I remember strolling through my college bookstore during my freshman year, leafing through just about any book I brushed against in an attempt to fill my burgeoning brain with all the world's knowledge. My fingers didn't spill over Nick McDonell's Twelve so much as they stubbed into it, and as I reflexively peeled back the front cover of the previously loved novel, I saw that a former owner had written the following on the first page: "This is a very, very horrible book." Okay, so maybe we can just call it "used." I left it there on the shelf in the hopes that I could revisit it over the course of the year and see how long it might take for someone to ignore its warning. By the time I returned the next day the book had already been sold. Evidently -- and to our collective misfortune -- that copy was not purchased by Joel Schumacher.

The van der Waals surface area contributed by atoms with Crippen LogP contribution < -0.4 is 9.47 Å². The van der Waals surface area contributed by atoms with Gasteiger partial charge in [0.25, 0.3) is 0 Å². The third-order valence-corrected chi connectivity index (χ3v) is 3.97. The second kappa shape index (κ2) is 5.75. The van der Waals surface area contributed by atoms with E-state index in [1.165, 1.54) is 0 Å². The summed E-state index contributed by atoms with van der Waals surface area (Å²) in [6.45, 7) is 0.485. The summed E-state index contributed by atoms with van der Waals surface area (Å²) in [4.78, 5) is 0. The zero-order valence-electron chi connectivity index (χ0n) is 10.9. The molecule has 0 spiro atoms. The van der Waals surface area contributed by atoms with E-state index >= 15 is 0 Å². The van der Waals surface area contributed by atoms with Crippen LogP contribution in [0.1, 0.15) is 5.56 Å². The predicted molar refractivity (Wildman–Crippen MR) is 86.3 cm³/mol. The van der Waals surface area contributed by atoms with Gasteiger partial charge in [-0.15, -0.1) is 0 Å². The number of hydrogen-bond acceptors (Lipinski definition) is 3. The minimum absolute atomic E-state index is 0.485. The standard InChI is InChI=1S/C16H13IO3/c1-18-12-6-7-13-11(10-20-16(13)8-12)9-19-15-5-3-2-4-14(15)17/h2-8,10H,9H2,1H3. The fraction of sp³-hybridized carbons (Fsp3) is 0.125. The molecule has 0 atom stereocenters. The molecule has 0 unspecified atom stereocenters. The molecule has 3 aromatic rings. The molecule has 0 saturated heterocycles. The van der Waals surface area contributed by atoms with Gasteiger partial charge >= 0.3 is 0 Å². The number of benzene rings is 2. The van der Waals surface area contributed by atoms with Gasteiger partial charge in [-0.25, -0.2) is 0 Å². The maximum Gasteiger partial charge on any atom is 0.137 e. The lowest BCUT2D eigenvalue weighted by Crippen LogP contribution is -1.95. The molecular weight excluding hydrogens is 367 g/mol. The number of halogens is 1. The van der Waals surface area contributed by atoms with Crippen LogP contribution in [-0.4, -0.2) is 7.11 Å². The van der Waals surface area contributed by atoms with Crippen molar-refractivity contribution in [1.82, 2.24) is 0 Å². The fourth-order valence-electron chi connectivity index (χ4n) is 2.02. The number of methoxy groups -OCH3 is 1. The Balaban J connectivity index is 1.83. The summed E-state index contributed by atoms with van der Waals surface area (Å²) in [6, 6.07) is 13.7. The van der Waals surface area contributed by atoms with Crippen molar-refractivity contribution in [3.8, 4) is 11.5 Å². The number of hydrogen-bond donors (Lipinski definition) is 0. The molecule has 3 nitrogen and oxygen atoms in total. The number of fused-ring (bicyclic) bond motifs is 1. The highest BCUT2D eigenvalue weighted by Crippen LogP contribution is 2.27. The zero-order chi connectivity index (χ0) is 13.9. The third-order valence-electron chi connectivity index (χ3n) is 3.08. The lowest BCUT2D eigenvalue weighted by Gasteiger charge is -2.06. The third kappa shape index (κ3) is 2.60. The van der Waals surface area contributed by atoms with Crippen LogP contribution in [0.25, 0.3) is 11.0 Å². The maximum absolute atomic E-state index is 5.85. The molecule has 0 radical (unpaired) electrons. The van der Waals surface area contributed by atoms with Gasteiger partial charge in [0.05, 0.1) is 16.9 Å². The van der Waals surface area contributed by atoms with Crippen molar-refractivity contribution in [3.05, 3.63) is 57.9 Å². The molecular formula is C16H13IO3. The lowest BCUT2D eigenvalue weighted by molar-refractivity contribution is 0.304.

Schumacher's cinematic adaptation of Twelve opened last weekend to a Rotten Tomatoes rating of 4%, which suggests that the film is exactly half as good as M. Night Shymalan's The Last Airbender (8%). Even so, Twelve was accepted and then debuted at the Sundance Film Festival earlier this year, the star-studded and widely loathed flick quickly becoming emblematic of everything that is wrong with Robert Redford's once respectable indie happening. The film's weekend gross of $110,238 may not seem so tragic at first, but when you consider that the film opened at 231 engagements, therefore making only $477 per theater, things suddenly get grim. Very, very grim. Comparatively, The A-Team scraped together $789 per engagement, nearly doubling Twelve's take despite being in its 9th week of release. Do you know anyone who saw The A-Team this weekend? I don't even know anyone who saw The A-Team during the last 8 weeks.